Stephen B. Thomas, PhD, is professor of Health Services Administration in the School of Public Health University of Maryland, College Park and founding Director of the Maryland Center for Health Equity. One of the nation’s leading scholars in the effort to eliminate racial and ethnic health disparities, Dr. Thomas has applied his expertise to address a variety of conditions from which minorities generally face far poorer health outcomes, including cardiovascular disease, diabetes, obesity and HIV/AIDS. He is principal investigator of the Research Center of Excellence on Minority Health Disparities, funded by the NIH-National Institute on Minority Health and Health Disparities. He is also principal investigator, with Dr. Sandra Quinn, of the NIH National Bioethics Infrastructure Initiative: Building Trust Between Minorities and Researchers, awarded in 2009.
Dr. Thomas has been recognized at the national level for his professional accomplishments, receiving the 2005 David Satcher Award from the Directors of Health Promotion and Education for his leadership in reducing health disparities through the improvement of health promotion and health education programs at the state and local levels and the 2004 Alonzo Smyth Yerby Award from the Harvard School of Public Health for his work with people suffering the health effects of poverty. In 1998, he received the K-01 NIH Mentored Research Science Award in Applied Research Ethics to explore strategies for overcoming the legacy on Tuskegee on willingness of African Americans to participate in medical and public health research. Over the years, his work is recognized as one of the scholarly contributions leading to the 1997 “Presidential Apology to Survivors of the Syphilis Study Done at Tuskegee”.
Dr. Thomas has served on numerous national committees, including, but not limited to, the NIH State of the Science Committee on Tobacco Cessation, Prevention and Control; the National Research Council committee on Assessing Fitness for Military Enlistment: Physical, Medical and Mental Health Standards; the Institute of Medicine Committee on Reducing the Odds: Preventing Perinatal Transmission of HIV and the Centers for Disease Control and Prevention’s Agency Wide Research Agenda Collaborative. Dr. Thomas serves on the advisory board for the Mayo Clinic’s Cancer Center and Mayo’s Center for Translational Science Activities. He is a training site director for the Kellogg Health Scholars Post-Doctoral Program at the Center for the Advancement of Health. His work has been published in leading peer reviewed journals such as the Journal of the American Public Health Association, Social Science and Medicine, Health Promotion Practice and Archives of Internal Medicine.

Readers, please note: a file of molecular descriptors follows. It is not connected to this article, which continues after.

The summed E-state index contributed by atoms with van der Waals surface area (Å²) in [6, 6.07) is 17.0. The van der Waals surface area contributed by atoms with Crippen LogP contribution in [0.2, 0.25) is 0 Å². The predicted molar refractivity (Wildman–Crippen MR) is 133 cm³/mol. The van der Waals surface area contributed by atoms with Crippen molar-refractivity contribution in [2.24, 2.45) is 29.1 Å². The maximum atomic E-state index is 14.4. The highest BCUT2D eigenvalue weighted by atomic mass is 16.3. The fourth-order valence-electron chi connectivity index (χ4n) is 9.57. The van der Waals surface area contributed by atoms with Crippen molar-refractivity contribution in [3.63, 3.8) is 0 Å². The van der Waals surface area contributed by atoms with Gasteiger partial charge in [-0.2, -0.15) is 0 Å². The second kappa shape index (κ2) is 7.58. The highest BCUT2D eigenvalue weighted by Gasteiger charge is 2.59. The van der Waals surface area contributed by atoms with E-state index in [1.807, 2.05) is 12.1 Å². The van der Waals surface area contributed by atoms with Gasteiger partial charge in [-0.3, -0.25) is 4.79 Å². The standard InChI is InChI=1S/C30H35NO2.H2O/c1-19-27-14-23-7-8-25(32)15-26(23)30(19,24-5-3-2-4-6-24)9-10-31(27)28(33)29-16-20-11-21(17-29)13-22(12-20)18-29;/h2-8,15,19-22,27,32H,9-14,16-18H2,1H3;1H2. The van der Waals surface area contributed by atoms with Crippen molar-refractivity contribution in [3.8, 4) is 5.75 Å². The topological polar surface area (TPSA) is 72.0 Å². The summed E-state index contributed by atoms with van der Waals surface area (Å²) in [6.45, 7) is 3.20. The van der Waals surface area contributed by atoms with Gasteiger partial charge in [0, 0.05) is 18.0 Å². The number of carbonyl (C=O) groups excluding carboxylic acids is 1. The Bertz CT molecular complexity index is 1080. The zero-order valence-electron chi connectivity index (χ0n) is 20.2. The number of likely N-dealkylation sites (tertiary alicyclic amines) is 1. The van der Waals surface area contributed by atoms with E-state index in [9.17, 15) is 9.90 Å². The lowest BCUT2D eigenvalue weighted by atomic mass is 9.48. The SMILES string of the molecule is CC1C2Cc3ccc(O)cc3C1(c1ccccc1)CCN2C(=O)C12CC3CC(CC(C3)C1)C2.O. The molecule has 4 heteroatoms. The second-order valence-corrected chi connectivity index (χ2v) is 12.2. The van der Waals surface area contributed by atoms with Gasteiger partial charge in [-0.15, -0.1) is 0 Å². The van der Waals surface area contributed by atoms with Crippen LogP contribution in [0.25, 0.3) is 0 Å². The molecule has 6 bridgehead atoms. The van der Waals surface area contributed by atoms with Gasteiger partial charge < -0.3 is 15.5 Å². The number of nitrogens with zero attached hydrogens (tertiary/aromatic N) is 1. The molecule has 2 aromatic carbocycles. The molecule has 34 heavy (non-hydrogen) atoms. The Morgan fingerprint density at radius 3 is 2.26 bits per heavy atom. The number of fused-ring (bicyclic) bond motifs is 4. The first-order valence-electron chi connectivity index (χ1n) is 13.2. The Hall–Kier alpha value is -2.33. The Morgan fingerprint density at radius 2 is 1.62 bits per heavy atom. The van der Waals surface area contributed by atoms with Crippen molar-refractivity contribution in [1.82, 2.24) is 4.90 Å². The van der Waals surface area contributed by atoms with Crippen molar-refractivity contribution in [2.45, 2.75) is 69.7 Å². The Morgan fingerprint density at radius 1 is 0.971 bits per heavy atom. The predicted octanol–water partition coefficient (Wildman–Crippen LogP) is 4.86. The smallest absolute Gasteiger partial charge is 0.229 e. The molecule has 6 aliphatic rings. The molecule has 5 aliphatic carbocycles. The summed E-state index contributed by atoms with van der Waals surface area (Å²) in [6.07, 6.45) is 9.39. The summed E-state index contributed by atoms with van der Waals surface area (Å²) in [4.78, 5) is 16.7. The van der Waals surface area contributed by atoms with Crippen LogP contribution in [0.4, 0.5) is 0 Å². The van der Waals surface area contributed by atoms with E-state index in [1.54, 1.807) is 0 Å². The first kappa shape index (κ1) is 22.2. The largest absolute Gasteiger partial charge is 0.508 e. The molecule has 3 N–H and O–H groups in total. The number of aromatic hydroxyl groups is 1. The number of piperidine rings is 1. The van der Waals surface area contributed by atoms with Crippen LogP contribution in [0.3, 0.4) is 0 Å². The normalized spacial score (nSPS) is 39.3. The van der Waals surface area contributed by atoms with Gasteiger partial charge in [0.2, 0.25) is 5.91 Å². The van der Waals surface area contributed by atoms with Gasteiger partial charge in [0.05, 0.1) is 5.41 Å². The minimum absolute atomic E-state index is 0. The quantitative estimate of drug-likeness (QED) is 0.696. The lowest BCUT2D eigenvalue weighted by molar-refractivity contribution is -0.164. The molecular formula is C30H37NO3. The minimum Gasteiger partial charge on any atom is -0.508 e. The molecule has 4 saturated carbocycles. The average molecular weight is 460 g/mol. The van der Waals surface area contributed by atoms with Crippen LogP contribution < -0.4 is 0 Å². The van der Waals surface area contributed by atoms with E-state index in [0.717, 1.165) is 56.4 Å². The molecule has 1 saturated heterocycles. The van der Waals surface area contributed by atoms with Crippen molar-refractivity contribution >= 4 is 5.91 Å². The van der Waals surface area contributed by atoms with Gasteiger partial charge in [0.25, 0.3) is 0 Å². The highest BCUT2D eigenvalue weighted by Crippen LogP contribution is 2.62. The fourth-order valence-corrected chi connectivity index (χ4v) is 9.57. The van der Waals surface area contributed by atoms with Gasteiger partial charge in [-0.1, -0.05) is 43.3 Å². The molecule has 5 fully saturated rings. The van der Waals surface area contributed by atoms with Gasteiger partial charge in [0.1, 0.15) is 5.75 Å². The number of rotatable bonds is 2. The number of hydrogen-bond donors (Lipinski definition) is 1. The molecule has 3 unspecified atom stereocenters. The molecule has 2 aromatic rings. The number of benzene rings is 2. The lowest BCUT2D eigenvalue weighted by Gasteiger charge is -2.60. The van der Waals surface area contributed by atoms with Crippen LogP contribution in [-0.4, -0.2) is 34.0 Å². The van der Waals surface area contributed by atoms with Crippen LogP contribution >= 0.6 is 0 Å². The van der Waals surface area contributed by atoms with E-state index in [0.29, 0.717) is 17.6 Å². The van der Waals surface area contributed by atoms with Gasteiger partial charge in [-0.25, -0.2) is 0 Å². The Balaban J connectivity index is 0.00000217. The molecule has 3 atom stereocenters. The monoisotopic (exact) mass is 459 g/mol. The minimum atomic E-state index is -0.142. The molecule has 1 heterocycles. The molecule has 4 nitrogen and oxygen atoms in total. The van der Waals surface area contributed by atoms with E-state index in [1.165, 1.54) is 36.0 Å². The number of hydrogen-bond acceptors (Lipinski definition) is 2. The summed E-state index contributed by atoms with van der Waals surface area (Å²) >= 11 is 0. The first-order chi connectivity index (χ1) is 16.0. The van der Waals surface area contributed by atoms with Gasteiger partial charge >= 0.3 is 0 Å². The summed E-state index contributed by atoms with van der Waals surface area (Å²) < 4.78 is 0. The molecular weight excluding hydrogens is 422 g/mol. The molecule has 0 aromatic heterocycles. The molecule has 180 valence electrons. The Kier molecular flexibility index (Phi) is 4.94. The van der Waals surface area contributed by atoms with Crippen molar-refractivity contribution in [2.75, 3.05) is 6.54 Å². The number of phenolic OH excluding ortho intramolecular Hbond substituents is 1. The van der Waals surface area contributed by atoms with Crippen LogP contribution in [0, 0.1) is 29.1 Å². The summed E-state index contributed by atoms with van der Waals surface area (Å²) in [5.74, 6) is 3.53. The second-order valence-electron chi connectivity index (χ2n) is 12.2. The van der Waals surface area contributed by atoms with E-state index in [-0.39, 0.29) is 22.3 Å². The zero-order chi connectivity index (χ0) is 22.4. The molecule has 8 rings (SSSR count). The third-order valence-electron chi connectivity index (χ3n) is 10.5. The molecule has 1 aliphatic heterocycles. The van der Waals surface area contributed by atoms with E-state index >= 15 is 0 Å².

After completing his undergraduate degree in school health education at The Ohio State University, Dr. Thomas went on to earn his master’s degree in health education at Illinois State University and later earned his doctorate in community health education from Southern Illinois University in Carbondale. He has held tenured faculty positions at Emory University’s Rollins School of Public Health in Atlanta and the University of Pittsburgh Graduate School of Public Health where he was also the Inaugural Philip Hallen Professor of Community Health and Social Justice. For more information on the University of Maryland Center for Health Equity please visit www.newsdesk.umd.edu/scitech/release.cfm?ArticleID=2154
Sandra Crouse Quinn, PhD, is the Associate Dean for Public Health Initiatives, Professor in the Department of Family Science, and Senior Associate Director of the Center for Health Equity at the School of Public Health, University of Maryland at College Park. She is the Principal Investigator on Building Trust between Minorities and Researchers: A Bioethics Research Infrastructure Initiative funded by the National Institute for Minority Health and Health Disparities (NIMHD), NIH and co-Principal Investigator on the Research Center of Excellence in Minority Health Disparities, also funded by NIMHD. Her research interests include engagement of minority and marginalized communities in research; community advisory boards; and risk communication in emergencies and disasters, with a particular focus on the implications for minority communities.